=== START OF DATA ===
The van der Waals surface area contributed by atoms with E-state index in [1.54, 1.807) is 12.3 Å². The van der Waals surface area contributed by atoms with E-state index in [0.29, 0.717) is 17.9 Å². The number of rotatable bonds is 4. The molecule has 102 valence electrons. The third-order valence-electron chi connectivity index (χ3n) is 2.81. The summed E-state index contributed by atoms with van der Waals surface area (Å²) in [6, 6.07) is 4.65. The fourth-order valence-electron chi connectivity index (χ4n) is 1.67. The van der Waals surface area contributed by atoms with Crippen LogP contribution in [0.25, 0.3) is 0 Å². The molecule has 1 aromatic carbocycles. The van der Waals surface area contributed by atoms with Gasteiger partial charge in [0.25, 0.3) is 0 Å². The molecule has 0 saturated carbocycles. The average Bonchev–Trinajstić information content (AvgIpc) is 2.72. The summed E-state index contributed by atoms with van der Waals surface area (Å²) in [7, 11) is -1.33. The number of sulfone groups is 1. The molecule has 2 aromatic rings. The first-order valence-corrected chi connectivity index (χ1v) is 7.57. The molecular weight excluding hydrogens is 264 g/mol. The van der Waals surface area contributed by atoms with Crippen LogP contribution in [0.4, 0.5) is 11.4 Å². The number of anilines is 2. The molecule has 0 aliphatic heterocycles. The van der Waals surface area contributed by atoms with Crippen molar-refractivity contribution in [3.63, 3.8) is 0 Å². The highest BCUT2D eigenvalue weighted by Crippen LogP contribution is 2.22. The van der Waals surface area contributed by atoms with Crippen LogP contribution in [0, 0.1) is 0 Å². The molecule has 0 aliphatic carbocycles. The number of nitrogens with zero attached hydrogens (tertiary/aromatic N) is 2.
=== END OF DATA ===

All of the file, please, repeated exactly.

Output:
The van der Waals surface area contributed by atoms with E-state index in [1.54, 1.807) is 12.3 Å². The van der Waals surface area contributed by atoms with E-state index in [0.29, 0.717) is 17.9 Å². The number of rotatable bonds is 4. The molecule has 102 valence electrons. The third-order valence-electron chi connectivity index (χ3n) is 2.81. The summed E-state index contributed by atoms with van der Waals surface area (Å²) in [6, 6.07) is 4.65. The fourth-order valence-electron chi connectivity index (χ4n) is 1.67. The van der Waals surface area contributed by atoms with Crippen LogP contribution in [0.25, 0.3) is 0 Å². The molecule has 1 aromatic carbocycles. The van der Waals surface area contributed by atoms with Gasteiger partial charge in [0.25, 0.3) is 0 Å². The molecule has 0 saturated carbocycles. The average Bonchev–Trinajstić information content (AvgIpc) is 2.72. The summed E-state index contributed by atoms with van der Waals surface area (Å²) in [7, 11) is -1.33. The number of sulfone groups is 1. The molecule has 2 aromatic rings. The first-order valence-corrected chi connectivity index (χ1v) is 7.57. The molecular weight excluding hydrogens is 264 g/mol. The van der Waals surface area contributed by atoms with Crippen LogP contribution in [0.4, 0.5) is 11.4 Å². The number of anilines is 2. The molecule has 0 aliphatic heterocycles. The van der Waals surface area contributed by atoms with Crippen molar-refractivity contribution in [3.63, 3.8) is 0 Å². The highest BCUT2D eigenvalue weighted by Crippen LogP contribution is 2.22. The van der Waals surface area contributed by atoms with Crippen LogP contribution in [0, 0.1) is 0 Å². The molecule has 0 aliphatic carbocycles. The number of nitrogens with zero attached hydrogens (tertiary/aromatic N) is 2.